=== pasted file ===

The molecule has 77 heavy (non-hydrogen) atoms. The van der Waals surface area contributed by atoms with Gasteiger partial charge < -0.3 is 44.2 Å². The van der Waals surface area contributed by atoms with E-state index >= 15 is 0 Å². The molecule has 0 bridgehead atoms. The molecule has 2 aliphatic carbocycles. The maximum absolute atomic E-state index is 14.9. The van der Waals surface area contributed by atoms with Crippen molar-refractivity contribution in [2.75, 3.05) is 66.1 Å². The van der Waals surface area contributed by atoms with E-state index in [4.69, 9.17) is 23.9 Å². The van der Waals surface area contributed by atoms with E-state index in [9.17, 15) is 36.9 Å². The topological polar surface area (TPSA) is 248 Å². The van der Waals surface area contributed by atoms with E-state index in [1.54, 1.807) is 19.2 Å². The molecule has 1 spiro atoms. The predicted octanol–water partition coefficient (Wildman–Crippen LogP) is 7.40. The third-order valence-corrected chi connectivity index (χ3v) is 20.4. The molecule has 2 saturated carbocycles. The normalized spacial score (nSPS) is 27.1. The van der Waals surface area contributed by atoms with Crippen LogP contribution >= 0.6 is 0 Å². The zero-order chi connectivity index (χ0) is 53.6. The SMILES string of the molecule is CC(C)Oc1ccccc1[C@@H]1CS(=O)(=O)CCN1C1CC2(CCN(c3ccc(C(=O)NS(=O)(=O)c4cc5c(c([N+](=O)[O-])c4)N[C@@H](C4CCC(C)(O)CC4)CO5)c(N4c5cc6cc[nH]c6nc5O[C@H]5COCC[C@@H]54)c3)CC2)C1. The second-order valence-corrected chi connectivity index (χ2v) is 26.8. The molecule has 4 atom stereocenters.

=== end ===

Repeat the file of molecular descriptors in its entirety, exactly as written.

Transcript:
The molecule has 77 heavy (non-hydrogen) atoms. The van der Waals surface area contributed by atoms with Gasteiger partial charge < -0.3 is 44.2 Å². The van der Waals surface area contributed by atoms with E-state index >= 15 is 0 Å². The molecule has 0 bridgehead atoms. The molecule has 2 aliphatic carbocycles. The maximum absolute atomic E-state index is 14.9. The van der Waals surface area contributed by atoms with Crippen molar-refractivity contribution in [2.75, 3.05) is 66.1 Å². The van der Waals surface area contributed by atoms with E-state index in [4.69, 9.17) is 23.9 Å². The van der Waals surface area contributed by atoms with E-state index in [9.17, 15) is 36.9 Å². The topological polar surface area (TPSA) is 248 Å². The van der Waals surface area contributed by atoms with E-state index in [1.54, 1.807) is 19.2 Å². The molecule has 1 spiro atoms. The predicted octanol–water partition coefficient (Wildman–Crippen LogP) is 7.40. The third-order valence-corrected chi connectivity index (χ3v) is 20.4. The molecule has 2 saturated carbocycles. The normalized spacial score (nSPS) is 27.1. The van der Waals surface area contributed by atoms with Crippen LogP contribution >= 0.6 is 0 Å². The zero-order chi connectivity index (χ0) is 53.6. The SMILES string of the molecule is CC(C)Oc1ccccc1[C@@H]1CS(=O)(=O)CCN1C1CC2(CCN(c3ccc(C(=O)NS(=O)(=O)c4cc5c(c([N+](=O)[O-])c4)N[C@@H](C4CCC(C)(O)CC4)CO5)c(N4c5cc6cc[nH]c6nc5O[C@H]5COCC[C@@H]54)c3)CC2)C1. The second-order valence-corrected chi connectivity index (χ2v) is 26.8. The molecule has 4 atom stereocenters.